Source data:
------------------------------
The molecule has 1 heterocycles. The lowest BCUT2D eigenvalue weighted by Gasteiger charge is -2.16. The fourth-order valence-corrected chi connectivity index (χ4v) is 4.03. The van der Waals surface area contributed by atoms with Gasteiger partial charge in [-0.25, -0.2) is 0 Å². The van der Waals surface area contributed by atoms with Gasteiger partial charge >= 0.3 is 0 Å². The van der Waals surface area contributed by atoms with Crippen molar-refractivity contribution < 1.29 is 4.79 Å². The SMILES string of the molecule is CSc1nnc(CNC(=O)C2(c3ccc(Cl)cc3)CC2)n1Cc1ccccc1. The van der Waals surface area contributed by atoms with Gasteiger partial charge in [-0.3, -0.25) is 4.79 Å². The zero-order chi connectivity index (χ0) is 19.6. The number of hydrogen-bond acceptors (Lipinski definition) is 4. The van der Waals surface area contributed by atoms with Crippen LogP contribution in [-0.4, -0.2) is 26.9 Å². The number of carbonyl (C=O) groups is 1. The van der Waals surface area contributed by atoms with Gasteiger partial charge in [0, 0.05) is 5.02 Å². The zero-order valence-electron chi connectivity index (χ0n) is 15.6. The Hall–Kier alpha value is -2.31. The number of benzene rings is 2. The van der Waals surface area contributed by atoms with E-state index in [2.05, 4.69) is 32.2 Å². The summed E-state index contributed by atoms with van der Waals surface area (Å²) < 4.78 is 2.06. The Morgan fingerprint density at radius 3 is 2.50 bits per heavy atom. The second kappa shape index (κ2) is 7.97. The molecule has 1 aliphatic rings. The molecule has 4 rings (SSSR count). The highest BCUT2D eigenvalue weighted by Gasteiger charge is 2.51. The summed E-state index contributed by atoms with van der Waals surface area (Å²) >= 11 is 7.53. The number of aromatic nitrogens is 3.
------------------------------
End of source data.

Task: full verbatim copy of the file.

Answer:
The molecule has 1 heterocycles. The lowest BCUT2D eigenvalue weighted by Gasteiger charge is -2.16. The fourth-order valence-corrected chi connectivity index (χ4v) is 4.03. The van der Waals surface area contributed by atoms with Gasteiger partial charge in [-0.25, -0.2) is 0 Å². The van der Waals surface area contributed by atoms with Gasteiger partial charge >= 0.3 is 0 Å². The van der Waals surface area contributed by atoms with Crippen molar-refractivity contribution < 1.29 is 4.79 Å². The SMILES string of the molecule is CSc1nnc(CNC(=O)C2(c3ccc(Cl)cc3)CC2)n1Cc1ccccc1. The van der Waals surface area contributed by atoms with Gasteiger partial charge in [-0.3, -0.25) is 4.79 Å². The zero-order chi connectivity index (χ0) is 19.6. The number of hydrogen-bond acceptors (Lipinski definition) is 4. The van der Waals surface area contributed by atoms with Crippen LogP contribution in [-0.4, -0.2) is 26.9 Å². The number of carbonyl (C=O) groups is 1. The van der Waals surface area contributed by atoms with Gasteiger partial charge in [0, 0.05) is 5.02 Å². The zero-order valence-electron chi connectivity index (χ0n) is 15.6. The Hall–Kier alpha value is -2.31. The number of benzene rings is 2. The van der Waals surface area contributed by atoms with E-state index in [2.05, 4.69) is 32.2 Å². The summed E-state index contributed by atoms with van der Waals surface area (Å²) < 4.78 is 2.06. The Morgan fingerprint density at radius 3 is 2.50 bits per heavy atom. The second kappa shape index (κ2) is 7.97. The molecule has 1 aliphatic rings. The molecule has 4 rings (SSSR count). The highest BCUT2D eigenvalue weighted by Gasteiger charge is 2.51. The summed E-state index contributed by atoms with van der Waals surface area (Å²) >= 11 is 7.53. The number of aromatic nitrogens is 3.